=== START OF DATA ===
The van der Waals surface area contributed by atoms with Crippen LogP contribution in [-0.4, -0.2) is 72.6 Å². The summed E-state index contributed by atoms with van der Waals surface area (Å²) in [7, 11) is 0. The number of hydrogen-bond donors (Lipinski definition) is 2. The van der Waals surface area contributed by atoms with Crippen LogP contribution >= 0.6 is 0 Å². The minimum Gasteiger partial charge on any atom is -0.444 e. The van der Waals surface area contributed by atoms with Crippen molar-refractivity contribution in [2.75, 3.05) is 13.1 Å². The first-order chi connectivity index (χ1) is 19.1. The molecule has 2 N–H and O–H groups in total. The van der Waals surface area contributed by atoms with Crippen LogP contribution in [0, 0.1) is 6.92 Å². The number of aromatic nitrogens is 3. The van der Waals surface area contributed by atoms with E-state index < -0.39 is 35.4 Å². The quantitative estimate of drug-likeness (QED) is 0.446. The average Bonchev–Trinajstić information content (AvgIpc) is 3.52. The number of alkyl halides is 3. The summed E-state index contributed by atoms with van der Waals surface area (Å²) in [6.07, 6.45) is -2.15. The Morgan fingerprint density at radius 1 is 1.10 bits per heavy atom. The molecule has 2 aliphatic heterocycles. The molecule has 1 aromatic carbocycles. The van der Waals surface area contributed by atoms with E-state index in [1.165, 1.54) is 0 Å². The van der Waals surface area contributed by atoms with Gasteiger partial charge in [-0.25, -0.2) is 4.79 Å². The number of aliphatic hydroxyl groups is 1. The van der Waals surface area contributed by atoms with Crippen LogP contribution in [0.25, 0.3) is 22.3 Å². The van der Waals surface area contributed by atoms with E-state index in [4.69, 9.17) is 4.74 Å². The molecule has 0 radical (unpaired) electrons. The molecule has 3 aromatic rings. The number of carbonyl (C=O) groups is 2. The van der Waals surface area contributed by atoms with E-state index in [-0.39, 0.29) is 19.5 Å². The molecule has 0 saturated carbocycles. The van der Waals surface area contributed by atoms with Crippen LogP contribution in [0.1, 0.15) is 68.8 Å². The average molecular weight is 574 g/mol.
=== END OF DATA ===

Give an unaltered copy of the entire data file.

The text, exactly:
The van der Waals surface area contributed by atoms with Crippen LogP contribution in [-0.4, -0.2) is 72.6 Å². The summed E-state index contributed by atoms with van der Waals surface area (Å²) in [7, 11) is 0. The number of hydrogen-bond donors (Lipinski definition) is 2. The van der Waals surface area contributed by atoms with Crippen LogP contribution >= 0.6 is 0 Å². The minimum Gasteiger partial charge on any atom is -0.444 e. The van der Waals surface area contributed by atoms with Crippen molar-refractivity contribution in [2.75, 3.05) is 13.1 Å². The first-order chi connectivity index (χ1) is 19.1. The molecule has 2 N–H and O–H groups in total. The van der Waals surface area contributed by atoms with Crippen LogP contribution in [0, 0.1) is 6.92 Å². The number of aromatic nitrogens is 3. The van der Waals surface area contributed by atoms with E-state index < -0.39 is 35.4 Å². The quantitative estimate of drug-likeness (QED) is 0.446. The average Bonchev–Trinajstić information content (AvgIpc) is 3.52. The number of alkyl halides is 3. The summed E-state index contributed by atoms with van der Waals surface area (Å²) in [6.07, 6.45) is -2.15. The Morgan fingerprint density at radius 1 is 1.10 bits per heavy atom. The molecule has 2 aliphatic heterocycles. The molecule has 1 aromatic carbocycles. The van der Waals surface area contributed by atoms with E-state index in [1.165, 1.54) is 0 Å². The van der Waals surface area contributed by atoms with Gasteiger partial charge in [-0.25, -0.2) is 4.79 Å². The number of aliphatic hydroxyl groups is 1. The van der Waals surface area contributed by atoms with Crippen LogP contribution in [0.25, 0.3) is 22.3 Å². The van der Waals surface area contributed by atoms with E-state index in [4.69, 9.17) is 4.74 Å². The molecule has 0 radical (unpaired) electrons. The molecule has 3 aromatic rings. The number of carbonyl (C=O) groups is 2. The van der Waals surface area contributed by atoms with E-state index in [-0.39, 0.29) is 19.5 Å². The molecule has 0 saturated carbocycles. The van der Waals surface area contributed by atoms with Crippen LogP contribution in [0.1, 0.15) is 68.8 Å². The average molecular weight is 574 g/mol.